Wednesday, March 25, 2015

waterproof mascara

I never heard anyone warn me about what it would be like as a nurse. I think they talked a bit, but I didn’t hear what they were saying.

Maybe if I’d read more, or studied harder in school, I would have known...?
Maybe if I’d asked more nurses what I was getting into...?
Or more carefully picked my job...?

I never remember hearing anyone say that some days you will walk on air and own the universe.  Or that some days you will be part of the care team and other days you will feel like the only member of the care team.

I remember seasoned nurses talk about that deeply satisfying moment of being part of the team, or the bone crushing frustration of looking at a completely detached physician as he treats the patient like a pile of symptoms. But I didn’t hear them.

No one ever managed to communicate that sometimes the unit would be so full of total care patients that the Patient Care Techs would be running ragged and no nurses would be able to help each other. And certainly no one ever said that those are always the days where one of your patients will start circling the drain at 5 pm. Or that when you have 4 patients and one of them has a Lumbar Drain that needs draining Q1hr and it’s like watching GRASS GROW as it drips into the bag BUT YOU HAVE TO PAY EXTREMELY CLOSE ATTENTION TO THAT GRASS or YOU WILL KILL THE PATIENT that it would be excruciatingly frustrating to watch all your other patient’s meds get behind. But there are days like that.

In my entire time in nursing school, no one ever verbalized what it would feel like to be a nurse. That the emotions would sometimes be more draining than the 12 miles of walking and 2 tons of lifting that sometimes happens on a day at the Office. The emotional weight drags you into a black hole.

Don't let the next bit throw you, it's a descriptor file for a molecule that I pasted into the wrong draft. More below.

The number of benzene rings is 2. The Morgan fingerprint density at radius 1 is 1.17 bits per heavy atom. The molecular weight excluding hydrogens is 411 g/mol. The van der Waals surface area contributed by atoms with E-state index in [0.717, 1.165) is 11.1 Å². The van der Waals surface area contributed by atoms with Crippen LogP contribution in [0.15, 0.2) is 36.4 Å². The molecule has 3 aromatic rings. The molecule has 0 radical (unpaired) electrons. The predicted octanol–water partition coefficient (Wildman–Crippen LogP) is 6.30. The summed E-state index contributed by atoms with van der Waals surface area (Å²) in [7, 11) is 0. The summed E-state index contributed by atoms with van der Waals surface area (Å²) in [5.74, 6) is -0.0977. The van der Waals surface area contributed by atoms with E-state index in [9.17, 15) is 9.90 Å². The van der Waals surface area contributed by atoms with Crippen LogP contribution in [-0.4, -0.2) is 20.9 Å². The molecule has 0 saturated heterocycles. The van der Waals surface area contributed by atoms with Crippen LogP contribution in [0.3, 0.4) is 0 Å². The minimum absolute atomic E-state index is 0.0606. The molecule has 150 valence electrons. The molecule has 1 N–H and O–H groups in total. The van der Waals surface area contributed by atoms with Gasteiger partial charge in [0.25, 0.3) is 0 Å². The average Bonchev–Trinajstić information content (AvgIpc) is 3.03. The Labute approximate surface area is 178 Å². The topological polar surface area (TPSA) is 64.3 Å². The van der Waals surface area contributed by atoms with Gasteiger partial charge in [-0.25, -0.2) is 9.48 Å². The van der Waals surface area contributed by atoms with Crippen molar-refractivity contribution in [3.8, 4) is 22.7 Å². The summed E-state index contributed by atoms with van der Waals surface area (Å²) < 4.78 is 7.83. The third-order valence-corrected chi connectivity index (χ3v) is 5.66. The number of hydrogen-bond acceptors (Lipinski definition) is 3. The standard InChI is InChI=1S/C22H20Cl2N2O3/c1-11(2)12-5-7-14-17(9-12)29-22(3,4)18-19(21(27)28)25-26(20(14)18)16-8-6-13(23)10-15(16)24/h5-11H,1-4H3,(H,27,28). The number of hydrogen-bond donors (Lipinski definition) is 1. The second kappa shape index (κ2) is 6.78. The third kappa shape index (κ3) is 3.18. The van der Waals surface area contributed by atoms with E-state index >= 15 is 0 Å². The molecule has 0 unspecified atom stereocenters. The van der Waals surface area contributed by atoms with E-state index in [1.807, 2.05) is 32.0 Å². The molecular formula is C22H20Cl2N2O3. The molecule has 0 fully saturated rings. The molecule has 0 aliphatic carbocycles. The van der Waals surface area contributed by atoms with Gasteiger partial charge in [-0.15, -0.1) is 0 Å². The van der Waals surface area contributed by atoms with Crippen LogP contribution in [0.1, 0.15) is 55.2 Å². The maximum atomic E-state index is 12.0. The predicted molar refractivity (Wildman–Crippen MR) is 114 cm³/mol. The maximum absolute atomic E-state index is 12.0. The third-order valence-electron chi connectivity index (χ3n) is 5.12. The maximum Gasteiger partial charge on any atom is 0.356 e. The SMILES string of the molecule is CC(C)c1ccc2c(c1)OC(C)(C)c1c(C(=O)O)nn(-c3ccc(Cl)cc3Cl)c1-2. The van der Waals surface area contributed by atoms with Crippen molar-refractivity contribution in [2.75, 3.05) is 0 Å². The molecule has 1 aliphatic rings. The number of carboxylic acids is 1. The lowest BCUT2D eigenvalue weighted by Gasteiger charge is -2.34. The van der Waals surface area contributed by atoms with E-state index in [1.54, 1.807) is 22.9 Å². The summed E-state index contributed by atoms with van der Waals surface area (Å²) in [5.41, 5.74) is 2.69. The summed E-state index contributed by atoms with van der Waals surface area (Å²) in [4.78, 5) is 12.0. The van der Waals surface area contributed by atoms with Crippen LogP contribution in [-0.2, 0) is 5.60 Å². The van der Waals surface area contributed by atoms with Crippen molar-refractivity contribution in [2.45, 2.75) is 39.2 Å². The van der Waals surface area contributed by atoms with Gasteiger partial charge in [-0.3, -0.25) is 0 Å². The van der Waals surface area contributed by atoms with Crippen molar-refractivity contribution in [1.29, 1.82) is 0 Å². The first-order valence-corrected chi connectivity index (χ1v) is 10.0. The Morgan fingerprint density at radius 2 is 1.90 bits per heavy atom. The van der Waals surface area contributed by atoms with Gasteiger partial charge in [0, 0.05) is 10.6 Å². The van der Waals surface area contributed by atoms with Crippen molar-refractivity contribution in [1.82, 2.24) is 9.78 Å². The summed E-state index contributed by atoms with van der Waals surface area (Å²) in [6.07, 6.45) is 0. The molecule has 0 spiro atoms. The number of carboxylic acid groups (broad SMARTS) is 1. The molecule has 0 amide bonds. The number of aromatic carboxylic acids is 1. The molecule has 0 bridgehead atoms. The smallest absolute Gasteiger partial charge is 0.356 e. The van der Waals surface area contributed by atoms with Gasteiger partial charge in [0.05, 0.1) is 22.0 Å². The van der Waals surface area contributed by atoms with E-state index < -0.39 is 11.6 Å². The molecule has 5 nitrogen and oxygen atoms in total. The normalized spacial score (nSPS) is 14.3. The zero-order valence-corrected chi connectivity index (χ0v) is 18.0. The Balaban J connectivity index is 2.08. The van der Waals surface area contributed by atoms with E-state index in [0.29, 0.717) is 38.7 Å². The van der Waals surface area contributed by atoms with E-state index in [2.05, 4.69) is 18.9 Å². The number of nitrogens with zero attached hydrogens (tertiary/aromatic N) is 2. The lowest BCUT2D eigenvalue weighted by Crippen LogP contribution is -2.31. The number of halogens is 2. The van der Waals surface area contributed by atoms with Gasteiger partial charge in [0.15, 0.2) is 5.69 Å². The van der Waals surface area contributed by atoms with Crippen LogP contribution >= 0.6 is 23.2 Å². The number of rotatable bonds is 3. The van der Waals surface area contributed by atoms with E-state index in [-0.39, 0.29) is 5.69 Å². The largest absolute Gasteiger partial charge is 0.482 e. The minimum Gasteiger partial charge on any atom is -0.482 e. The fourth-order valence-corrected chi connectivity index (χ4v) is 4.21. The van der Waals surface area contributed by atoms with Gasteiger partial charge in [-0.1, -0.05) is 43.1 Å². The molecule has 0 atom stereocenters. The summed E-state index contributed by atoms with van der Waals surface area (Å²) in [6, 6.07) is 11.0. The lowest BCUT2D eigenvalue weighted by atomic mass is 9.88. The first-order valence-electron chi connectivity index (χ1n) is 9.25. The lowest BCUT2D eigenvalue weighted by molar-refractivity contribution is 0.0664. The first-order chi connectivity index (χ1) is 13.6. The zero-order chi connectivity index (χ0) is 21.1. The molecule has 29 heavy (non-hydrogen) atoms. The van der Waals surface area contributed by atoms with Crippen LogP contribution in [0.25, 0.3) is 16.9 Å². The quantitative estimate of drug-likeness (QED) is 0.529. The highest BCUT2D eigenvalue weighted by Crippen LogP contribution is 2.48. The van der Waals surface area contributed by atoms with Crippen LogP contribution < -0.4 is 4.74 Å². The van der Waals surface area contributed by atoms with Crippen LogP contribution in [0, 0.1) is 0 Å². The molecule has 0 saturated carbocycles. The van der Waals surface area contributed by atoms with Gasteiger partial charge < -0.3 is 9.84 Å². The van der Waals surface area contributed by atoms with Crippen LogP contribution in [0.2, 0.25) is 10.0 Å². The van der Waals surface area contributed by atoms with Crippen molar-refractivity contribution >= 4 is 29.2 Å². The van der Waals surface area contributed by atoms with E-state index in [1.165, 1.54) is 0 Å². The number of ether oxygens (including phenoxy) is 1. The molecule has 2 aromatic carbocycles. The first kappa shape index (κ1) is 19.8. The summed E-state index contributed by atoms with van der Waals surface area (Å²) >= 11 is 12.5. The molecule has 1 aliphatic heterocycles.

My professors were remiss. They never said that FROM NOW ON you must wear waterproof mascara, because you NEVER KNOW what will happen on your shift. There’s no telling which days will be regular days, and which days will be days where you hold the hand of your favorite patient while the MD tells her that the weakness in her body is cancer.  That there will be a moment in that conversation when she realizes what he is saying. She is leaving her husband. She doesn’t have much time. That they don’t know. That she needs to plan for what will happen after she is dead. That she is sick. They can’t. They can’t tell you what it will feel like when that patient grabs yours arms desperately and wraps them around her body while he continues to talk, or what her bones will feel like through her skin.

There is no way to warn you that her tears will make your uniform salty or that she will shake and shake with shame and fear after he leaves. That the words will stick in your throat when she gasps out the question, "But GBA...What does this mean?"

No one ever told me that there would be days when I would leave a patients room with mascara dripping down my cheeks.

They never warned me.  And while I wish I could tell the new nurses entering this field that the shared pain and suffering will be OK and WORTH IT and that the good days will outnumber the hard, and that IT IS OK TO CRY.... I can’t.

I can’t tell you, and even if I could, you wouldn’t hear me.

Just as I never could hear them.

Until now.

I think I'll go for a run.

~ respect the distance ~

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